By the same authors

Developing and Using a Geometric Multigrid, Unstructured Grid Mini-Application to Assess Many-Core Architectures

Research output: Chapter in Book/Report/Conference proceedingConference contribution

Full text download(s)

Published copy (DOI)

Author(s)

  • Andrew Owenson
  • Steven Wright
  • Richard Bunt
  • Stephen Jarvis
  • Yoon Ho
  • Matthew Street

Department/unit(s)

Publication details

Title of host publicationProceedings - 26th Euromicro International Conference on Parallel, Distributed, and Network-Based Processing, PDP 2018
DatePublished - 6 Jun 2018
Pages68-76
Number of pages9
PublisherInstitute of Electrical and Electronics Engineers Inc.
Original languageEnglish
ISBN (Electronic)9781538649756

Abstract

Achieving high-performance of large scientific codes is a difficult task. This has led to the development of numerous mini-applications that are more tractable to analyse, while retaining performance characteristics of their full-sized counterparts. These 'mini-apps' also enable faster hardware evaluation, and for sensitive codes allow evaluation of systems outside of access approval processes. In this paper we develop a mini-application of a geometric multigrid, unstructured grid Computational Fluid Dynamics (CFD) code, designed to exhibit similar performance characteristics without sharing code. We detail our experiences developing this application, using guidelines detailed in existing research, and contribute further additions to these to aid future mini-application developers. Our application is validated against the inviscid flux routine of HYDRA, a CFD code developed by Rolls-Royce, which confirms that the parent kernel and mini-application share fundamental causes of parallel inefficiency. We then use the mini-application to assess the impact of Intel's Knights Landing (KNL) on performance. We find that the mini-app and parent kernel continue to share scaling characteristics, however a comparison with Broadwell performance exposed significant differences between the kernels that were undetected by the validation.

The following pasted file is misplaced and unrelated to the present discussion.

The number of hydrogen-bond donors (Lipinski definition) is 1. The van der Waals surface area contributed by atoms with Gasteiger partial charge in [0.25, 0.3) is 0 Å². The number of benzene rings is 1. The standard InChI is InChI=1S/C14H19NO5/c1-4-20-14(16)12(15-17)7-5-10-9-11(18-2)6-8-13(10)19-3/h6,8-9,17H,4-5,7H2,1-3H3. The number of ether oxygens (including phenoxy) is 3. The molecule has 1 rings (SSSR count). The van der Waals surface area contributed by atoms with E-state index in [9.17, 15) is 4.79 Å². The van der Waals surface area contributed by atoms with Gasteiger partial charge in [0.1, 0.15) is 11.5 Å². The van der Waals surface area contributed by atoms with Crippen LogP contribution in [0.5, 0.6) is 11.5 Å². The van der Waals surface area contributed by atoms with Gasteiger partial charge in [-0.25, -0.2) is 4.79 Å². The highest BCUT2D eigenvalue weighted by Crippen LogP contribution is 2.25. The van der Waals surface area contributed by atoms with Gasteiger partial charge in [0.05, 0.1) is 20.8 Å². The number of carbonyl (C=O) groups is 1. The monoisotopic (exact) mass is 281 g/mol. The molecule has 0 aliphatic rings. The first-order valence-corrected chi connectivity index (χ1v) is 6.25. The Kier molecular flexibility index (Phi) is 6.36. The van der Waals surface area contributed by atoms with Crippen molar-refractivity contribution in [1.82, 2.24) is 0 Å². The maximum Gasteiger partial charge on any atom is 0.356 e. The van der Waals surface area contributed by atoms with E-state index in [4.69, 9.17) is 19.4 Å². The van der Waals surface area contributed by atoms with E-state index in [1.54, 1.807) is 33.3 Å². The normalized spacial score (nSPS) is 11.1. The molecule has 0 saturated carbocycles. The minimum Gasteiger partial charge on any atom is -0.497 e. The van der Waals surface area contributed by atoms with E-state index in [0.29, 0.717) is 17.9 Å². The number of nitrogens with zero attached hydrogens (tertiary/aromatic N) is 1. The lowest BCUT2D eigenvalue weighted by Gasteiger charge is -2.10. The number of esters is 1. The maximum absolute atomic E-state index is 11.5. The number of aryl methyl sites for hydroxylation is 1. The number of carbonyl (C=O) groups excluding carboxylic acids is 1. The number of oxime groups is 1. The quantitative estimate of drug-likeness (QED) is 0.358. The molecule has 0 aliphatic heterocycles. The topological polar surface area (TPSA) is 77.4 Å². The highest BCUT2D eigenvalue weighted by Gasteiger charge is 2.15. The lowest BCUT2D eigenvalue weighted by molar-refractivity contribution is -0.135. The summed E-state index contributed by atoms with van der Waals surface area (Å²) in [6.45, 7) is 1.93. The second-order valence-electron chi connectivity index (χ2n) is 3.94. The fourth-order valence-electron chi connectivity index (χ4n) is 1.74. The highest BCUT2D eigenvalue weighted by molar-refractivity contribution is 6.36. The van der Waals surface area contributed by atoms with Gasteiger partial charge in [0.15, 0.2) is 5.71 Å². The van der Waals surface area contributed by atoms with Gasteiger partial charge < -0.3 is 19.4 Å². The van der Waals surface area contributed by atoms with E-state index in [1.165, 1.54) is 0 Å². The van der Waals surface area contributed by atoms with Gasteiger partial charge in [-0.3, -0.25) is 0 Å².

Bibliographical note

© Copyright 2018 IEEE - All rights reserved. Use of this web site signifies your agreement to the terms and conditions. This is an author-produced version of the published paper. Uploaded in accordance with the publisher’s self-archiving policy. Further copying may not be permitted; contact the publisher for details.

    Research areas

  • computational fluid dynamics, high performance computing, performance analysis, scientific computing

Discover related content

Find related publications, people, projects, datasets and more using interactive charts.

View graph of relations